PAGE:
Ibrahim Saleh Profile Picture 150 x 150ACUNS member Ibrahim Saleh originally published this article in African Yearbook of Rhetoric 4, 1, 2013.

On 2 June 2012, Hosni Mubarak and his Minister of Interior were both convicted and given life sentences. This comes fifteen months after the spark of the 2011 revolution that marked a great moment of history, though it aggravated many of the suppressed problems associated with the disorientation towards democracy and the confusion about what to do next.

This sweet moment revived the notion of “street politics”, where grassroots movements of young people, workers and the most downtrodden succeeded to get rid of the autocratic regime, but it brought back the notion of ballots and bullets that kept no one really knowing when or if the bitter fruits can ever sweeten.

The Egyptian revolution has stalled causing an escalation of anger and disappointment felt by the majority of Egyptians regarding their continuous subjection to the bullets of police forces; even ballots did not serve the initial goal of the revolution of establishing a new secular and democratic Egypt. Instead, anarchism, conflicts of interests, and fragmented public opinion were reflected in the ballots giving way to Islamic fascism. As stated by a revolutionary activists in the socialist party news paper: “Egypt is like a house where the curtains have been changed but everything else is the same”.

This perplexing situation was marked with a continuous swing between revolution and counter-revolution, often with movements in both directions taking place at the same time leading to bloody, unsettled and confusing scenarios. However, it only emphasized the weakness of the Egyptian capitalist class and its inability to stabilize a democratic and inclusive rule.

Authorities during Mubarak’s dynasty and even after the revolution represented by the Supreme Council of Armed Forces (SCAF), adopted pervasive means to maintain their power through the use of live bullets, to keep the exhausted public silenced, and by using various other manoeuvres to affect the ballots in their favour or at least aligning the results with their political agenda to ensure their continued control over the country’s present and future while offering them a safe exit if needed. Besides, the SCAF claimed to protect Egypt from falling into a total state of anarchy.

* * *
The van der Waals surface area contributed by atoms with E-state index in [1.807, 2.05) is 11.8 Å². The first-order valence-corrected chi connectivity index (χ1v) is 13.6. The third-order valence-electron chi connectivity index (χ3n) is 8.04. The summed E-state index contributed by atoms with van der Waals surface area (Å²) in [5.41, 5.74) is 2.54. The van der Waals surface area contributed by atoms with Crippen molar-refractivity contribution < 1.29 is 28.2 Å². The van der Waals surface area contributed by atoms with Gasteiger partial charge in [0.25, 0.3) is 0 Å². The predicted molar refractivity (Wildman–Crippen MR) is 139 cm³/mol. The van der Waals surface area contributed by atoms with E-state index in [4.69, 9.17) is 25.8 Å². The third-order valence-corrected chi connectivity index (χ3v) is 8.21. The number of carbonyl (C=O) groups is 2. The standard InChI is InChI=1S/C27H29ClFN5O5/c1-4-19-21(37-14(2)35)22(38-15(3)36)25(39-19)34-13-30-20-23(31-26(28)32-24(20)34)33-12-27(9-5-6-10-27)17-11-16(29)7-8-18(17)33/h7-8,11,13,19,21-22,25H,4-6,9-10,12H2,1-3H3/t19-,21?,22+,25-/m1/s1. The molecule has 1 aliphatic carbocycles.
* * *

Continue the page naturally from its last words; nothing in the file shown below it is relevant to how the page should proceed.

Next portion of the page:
This absence of political dynamism had dire consequences, influencing the performance of the “Majlas ElShab” (People’s Assembly) and turning it into a handpicked house of representative and thus demoralising the national police forces into suppressing religious and liberal political descent.

In this unfortunate setting, many Egyptians (liberal and conservatives, Muslims and Christians, rich and poor and old and young) found themselves plunged into civil strife and prolonged fighting. It was in fact a direct confrontation between the familiar and the strange, the visible and the vocal, wherein sentiments and outlooks are formed, spread, and expressed, particularly the suppressed views of the bitter poor, the desperate unemployed and formerly silenced actors like students, workers, and state employees.

This dilemma left Egyptians with limited choices between, not the ballot or the bullet, but the bullet and the bullet. These unfolding of events brought about a time, when ‘street republic’ represented a new space and set of dynamics for those who were structurally and functionally absent from positions of power in the past. It becomes pertinent to revisit the essence of Malcolm X’s seminal speech on social justice: “The ballot or the bullet” that declared that freedom must be attained by any means necessary.

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About Ibrahim Saleh

Saleh is a senior lecturer and the Convenor of Political Communication at the Centre for Film & Media Studies (CFMS), University of Cape Town (UCT). Saleh is a Fulbright scholar , chair of Journalism Research (JRE) section at the International association for Media and Communication Research (IAMCR), Co-editor of the Journal of Applied Journalism and Media Studies published by Intellect and Editor of Global Media Journal, African Edition published by University of Stellenbosch.

Saleh’s experience as journalist and media trainer helped him bridge the gap between media education as theory to that of the required market skills. Being a broadcast journalist and TV interviewer has given him hands on experience of media production, which makes him look at media with the eyes of a practitioner in addition to his thorough academic background and research.

Learn more about Ibrahim Saleh

Photo Credit: Flickr / Ahmed Abdel-fatah